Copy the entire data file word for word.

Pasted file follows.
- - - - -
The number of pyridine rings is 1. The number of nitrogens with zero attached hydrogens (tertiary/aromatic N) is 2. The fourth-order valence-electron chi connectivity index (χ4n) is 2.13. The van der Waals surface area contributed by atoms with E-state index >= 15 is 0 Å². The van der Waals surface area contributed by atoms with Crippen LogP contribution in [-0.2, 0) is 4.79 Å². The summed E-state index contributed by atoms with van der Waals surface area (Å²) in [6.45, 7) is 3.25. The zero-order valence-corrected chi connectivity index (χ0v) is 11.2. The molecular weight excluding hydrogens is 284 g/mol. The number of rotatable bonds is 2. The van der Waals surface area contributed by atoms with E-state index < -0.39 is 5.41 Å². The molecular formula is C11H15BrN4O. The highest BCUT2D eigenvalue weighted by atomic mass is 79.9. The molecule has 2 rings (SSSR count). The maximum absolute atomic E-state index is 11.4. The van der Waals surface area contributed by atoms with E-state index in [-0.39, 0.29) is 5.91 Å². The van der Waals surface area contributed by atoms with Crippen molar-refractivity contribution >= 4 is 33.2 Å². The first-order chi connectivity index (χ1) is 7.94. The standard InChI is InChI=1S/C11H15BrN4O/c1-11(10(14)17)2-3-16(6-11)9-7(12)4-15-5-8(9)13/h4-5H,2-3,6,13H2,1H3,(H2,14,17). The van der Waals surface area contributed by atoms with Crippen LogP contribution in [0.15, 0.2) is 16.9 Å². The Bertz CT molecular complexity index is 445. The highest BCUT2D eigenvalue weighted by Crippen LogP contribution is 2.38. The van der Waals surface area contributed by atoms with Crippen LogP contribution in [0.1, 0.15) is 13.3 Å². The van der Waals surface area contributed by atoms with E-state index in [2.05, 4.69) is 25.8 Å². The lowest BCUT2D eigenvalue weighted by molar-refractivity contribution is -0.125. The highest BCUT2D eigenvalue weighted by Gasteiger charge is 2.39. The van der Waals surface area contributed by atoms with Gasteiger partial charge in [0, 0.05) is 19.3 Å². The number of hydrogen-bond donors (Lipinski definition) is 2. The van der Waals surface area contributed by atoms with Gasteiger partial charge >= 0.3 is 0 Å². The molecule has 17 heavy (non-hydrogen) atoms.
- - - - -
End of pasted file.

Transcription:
The number of pyridine rings is 1. The number of nitrogens with zero attached hydrogens (tertiary/aromatic N) is 2. The fourth-order valence-electron chi connectivity index (χ4n) is 2.13. The van der Waals surface area contributed by atoms with E-state index >= 15 is 0 Å². The van der Waals surface area contributed by atoms with Crippen LogP contribution in [-0.2, 0) is 4.79 Å². The summed E-state index contributed by atoms with van der Waals surface area (Å²) in [6.45, 7) is 3.25. The zero-order valence-corrected chi connectivity index (χ0v) is 11.2. The molecular weight excluding hydrogens is 284 g/mol. The number of rotatable bonds is 2. The van der Waals surface area contributed by atoms with E-state index < -0.39 is 5.41 Å². The molecular formula is C11H15BrN4O. The highest BCUT2D eigenvalue weighted by atomic mass is 79.9. The molecule has 2 rings (SSSR count). The maximum absolute atomic E-state index is 11.4. The van der Waals surface area contributed by atoms with E-state index in [-0.39, 0.29) is 5.91 Å². The van der Waals surface area contributed by atoms with Crippen molar-refractivity contribution >= 4 is 33.2 Å². The first-order chi connectivity index (χ1) is 7.94. The standard InChI is InChI=1S/C11H15BrN4O/c1-11(10(14)17)2-3-16(6-11)9-7(12)4-15-5-8(9)13/h4-5H,2-3,6,13H2,1H3,(H2,14,17). The van der Waals surface area contributed by atoms with Crippen LogP contribution in [0.15, 0.2) is 16.9 Å². The Bertz CT molecular complexity index is 445. The highest BCUT2D eigenvalue weighted by Crippen LogP contribution is 2.38. The van der Waals surface area contributed by atoms with Crippen LogP contribution in [0.1, 0.15) is 13.3 Å². The van der Waals surface area contributed by atoms with E-state index in [2.05, 4.69) is 25.8 Å². The lowest BCUT2D eigenvalue weighted by molar-refractivity contribution is -0.125. The highest BCUT2D eigenvalue weighted by Gasteiger charge is 2.39. The van der Waals surface area contributed by atoms with Gasteiger partial charge in [0, 0.05) is 19.3 Å². The number of hydrogen-bond donors (Lipinski definition) is 2. The van der Waals surface area contributed by atoms with Gasteiger partial charge >= 0.3 is 0 Å². The molecule has 17 heavy (non-hydrogen) atoms.